ALMOST THERE | ISSUE SEVEN
Newsjacking, fifties style
In the world of advertising it seems there’s very little new under the sun...
A couple of years ago I read a very interesting book, The New Rules of Marketing and PR by David Meerman Scott. It’s about how the marketing landscape has been transformed with the advent of the digital age. I was pleased to learn that the end of what was aptly named ‘interruption’ advertising was nigh: no longer would watching television, listening to the radio or reading a newspaper be rudely interrupted by advert upon advert clamouring for our attention. The book argued—quite reasonably—that the choices and opportunities now open to us through the world wide web meant that interruption marketing was a thing of the past. If only that were true. Try reading an online newspaper these days without being bombarded with all manner of pop-ups, banner ads and annoying videos you can’t turn off! And as for the dear old television and radio commercials and conventional print advertising- it looks a lot like business as usual to me.
Another ‘innovation’ associated with digital marketing is newsjacking- pinning your advertising to the back of a breaking news story and watching it soar off into the stratosphere. Fair enough to a point, but although the social media that allows newsjacked ads to go viral is a new phenomenon, newsjacking itself isn’t. Indeed one of my favourite examples of the technique happened a good sixty years ago.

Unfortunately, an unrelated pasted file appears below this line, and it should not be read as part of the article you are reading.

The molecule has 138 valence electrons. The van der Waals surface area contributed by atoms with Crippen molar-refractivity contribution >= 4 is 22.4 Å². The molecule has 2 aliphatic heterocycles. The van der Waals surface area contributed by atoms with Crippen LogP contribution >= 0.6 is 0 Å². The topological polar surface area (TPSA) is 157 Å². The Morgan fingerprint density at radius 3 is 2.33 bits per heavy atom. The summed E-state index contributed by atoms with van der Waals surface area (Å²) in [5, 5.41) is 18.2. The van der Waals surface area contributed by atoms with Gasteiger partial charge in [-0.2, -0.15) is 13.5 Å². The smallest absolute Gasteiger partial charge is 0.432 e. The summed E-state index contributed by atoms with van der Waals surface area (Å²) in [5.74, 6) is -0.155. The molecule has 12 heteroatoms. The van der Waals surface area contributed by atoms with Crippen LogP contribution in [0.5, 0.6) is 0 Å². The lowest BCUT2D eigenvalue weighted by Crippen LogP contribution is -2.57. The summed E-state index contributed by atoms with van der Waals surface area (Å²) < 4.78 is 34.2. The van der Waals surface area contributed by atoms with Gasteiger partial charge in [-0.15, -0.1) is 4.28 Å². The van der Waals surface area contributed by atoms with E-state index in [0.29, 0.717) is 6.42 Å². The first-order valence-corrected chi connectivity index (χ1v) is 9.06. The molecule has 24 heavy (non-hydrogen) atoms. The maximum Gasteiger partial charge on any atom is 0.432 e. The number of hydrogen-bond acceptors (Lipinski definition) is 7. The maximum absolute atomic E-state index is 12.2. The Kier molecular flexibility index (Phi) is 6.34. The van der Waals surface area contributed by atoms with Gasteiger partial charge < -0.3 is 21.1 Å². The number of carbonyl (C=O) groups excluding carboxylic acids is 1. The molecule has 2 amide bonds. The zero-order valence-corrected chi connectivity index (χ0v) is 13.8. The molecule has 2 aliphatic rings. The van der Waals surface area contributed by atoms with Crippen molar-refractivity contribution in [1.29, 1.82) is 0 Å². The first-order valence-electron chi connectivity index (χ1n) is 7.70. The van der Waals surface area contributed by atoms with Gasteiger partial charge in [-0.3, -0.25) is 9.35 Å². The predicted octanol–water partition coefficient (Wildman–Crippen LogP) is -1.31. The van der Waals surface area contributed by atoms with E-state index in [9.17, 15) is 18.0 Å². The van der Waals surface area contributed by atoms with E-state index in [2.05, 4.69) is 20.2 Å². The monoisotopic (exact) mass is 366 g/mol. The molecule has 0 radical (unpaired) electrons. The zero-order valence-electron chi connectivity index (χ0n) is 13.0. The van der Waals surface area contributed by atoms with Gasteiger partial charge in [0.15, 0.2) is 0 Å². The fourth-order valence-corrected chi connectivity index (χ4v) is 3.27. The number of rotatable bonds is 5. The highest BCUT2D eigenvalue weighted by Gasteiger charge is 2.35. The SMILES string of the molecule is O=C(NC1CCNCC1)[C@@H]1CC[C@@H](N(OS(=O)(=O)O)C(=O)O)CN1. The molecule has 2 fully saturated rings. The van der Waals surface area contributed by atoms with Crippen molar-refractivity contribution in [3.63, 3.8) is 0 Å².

New York, 1955. The city is awash with rumours that Walter O’ Malley, the owner of the Brooklyn Dodgers baseball team is thinking about moving his franchise to Los Angeles. It just so happens that around this time rookie ad creative George Lois has been given the task of producing a campaign for American Airlines. Sensing an opportunity, Lois links the two and comes up with this:
Apparently O’ Malley and co. were none too chuffed by the cheeky ad and tried to get it pulled. But since they refused to come out and confirm publicly that the franchise would not be relocating to LA, nothing came of it. And not only was the ad highly successful, it turned out to be prophetic as well: the Dodgers, Brooklyn’s favourite bums since 1883, made their final New York appearance in 1957 before flying off into the sunset. As for George Lois, this was the start of a career that was to see him become one of the most famous ‘Mad Men’ of his era.